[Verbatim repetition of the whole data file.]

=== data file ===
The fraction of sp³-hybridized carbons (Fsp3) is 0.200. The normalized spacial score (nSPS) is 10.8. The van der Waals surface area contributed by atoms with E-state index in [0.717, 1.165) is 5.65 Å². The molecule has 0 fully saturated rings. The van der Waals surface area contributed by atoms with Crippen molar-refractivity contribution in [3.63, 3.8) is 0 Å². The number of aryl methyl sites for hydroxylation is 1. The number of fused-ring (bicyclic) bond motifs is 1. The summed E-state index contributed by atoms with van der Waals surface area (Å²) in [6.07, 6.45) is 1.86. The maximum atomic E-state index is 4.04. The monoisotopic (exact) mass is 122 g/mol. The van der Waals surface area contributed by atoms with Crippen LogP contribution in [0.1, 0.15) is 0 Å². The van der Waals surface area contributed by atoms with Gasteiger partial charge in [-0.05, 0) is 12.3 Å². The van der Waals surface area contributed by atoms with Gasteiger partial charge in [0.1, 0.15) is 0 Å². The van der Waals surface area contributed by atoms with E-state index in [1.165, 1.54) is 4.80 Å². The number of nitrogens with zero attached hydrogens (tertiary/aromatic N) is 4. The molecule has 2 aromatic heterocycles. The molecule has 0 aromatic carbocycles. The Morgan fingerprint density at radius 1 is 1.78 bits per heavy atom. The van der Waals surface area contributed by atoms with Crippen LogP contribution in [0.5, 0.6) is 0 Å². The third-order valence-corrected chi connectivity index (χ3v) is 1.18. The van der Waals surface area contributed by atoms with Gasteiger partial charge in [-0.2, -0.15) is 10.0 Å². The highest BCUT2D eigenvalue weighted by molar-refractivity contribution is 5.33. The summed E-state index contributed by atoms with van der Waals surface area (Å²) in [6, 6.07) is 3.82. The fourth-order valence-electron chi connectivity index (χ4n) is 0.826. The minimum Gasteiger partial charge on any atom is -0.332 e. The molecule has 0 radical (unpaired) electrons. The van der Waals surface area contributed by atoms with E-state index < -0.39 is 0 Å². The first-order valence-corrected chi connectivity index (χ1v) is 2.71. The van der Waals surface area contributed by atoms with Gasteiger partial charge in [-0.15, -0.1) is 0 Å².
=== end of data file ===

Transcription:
The fraction of sp³-hybridized carbons (Fsp3) is 0.200. The normalized spacial score (nSPS) is 10.8. The van der Waals surface area contributed by atoms with E-state index in [0.717, 1.165) is 5.65 Å². The molecule has 0 fully saturated rings. The van der Waals surface area contributed by atoms with Crippen molar-refractivity contribution in [3.63, 3.8) is 0 Å². The number of aryl methyl sites for hydroxylation is 1. The number of fused-ring (bicyclic) bond motifs is 1. The summed E-state index contributed by atoms with van der Waals surface area (Å²) in [6.07, 6.45) is 1.86. The maximum atomic E-state index is 4.04. The monoisotopic (exact) mass is 122 g/mol. The van der Waals surface area contributed by atoms with Crippen LogP contribution in [0.1, 0.15) is 0 Å². The van der Waals surface area contributed by atoms with Gasteiger partial charge in [-0.05, 0) is 12.3 Å². The van der Waals surface area contributed by atoms with Gasteiger partial charge in [0.1, 0.15) is 0 Å². The van der Waals surface area contributed by atoms with E-state index in [1.165, 1.54) is 4.80 Å². The number of nitrogens with zero attached hydrogens (tertiary/aromatic N) is 4. The molecule has 2 aromatic heterocycles. The molecule has 0 aromatic carbocycles. The Morgan fingerprint density at radius 1 is 1.78 bits per heavy atom. The van der Waals surface area contributed by atoms with Crippen LogP contribution in [0.5, 0.6) is 0 Å². The third-order valence-corrected chi connectivity index (χ3v) is 1.18. The van der Waals surface area contributed by atoms with Gasteiger partial charge in [-0.2, -0.15) is 10.0 Å². The highest BCUT2D eigenvalue weighted by molar-refractivity contribution is 5.33. The summed E-state index contributed by atoms with van der Waals surface area (Å²) in [6, 6.07) is 3.82. The fourth-order valence-electron chi connectivity index (χ4n) is 0.826. The minimum Gasteiger partial charge on any atom is -0.332 e. The molecule has 0 radical (unpaired) electrons. The van der Waals surface area contributed by atoms with E-state index < -0.39 is 0 Å². The first-order valence-corrected chi connectivity index (χ1v) is 2.71. The van der Waals surface area contributed by atoms with Gasteiger partial charge in [-0.15, -0.1) is 0 Å².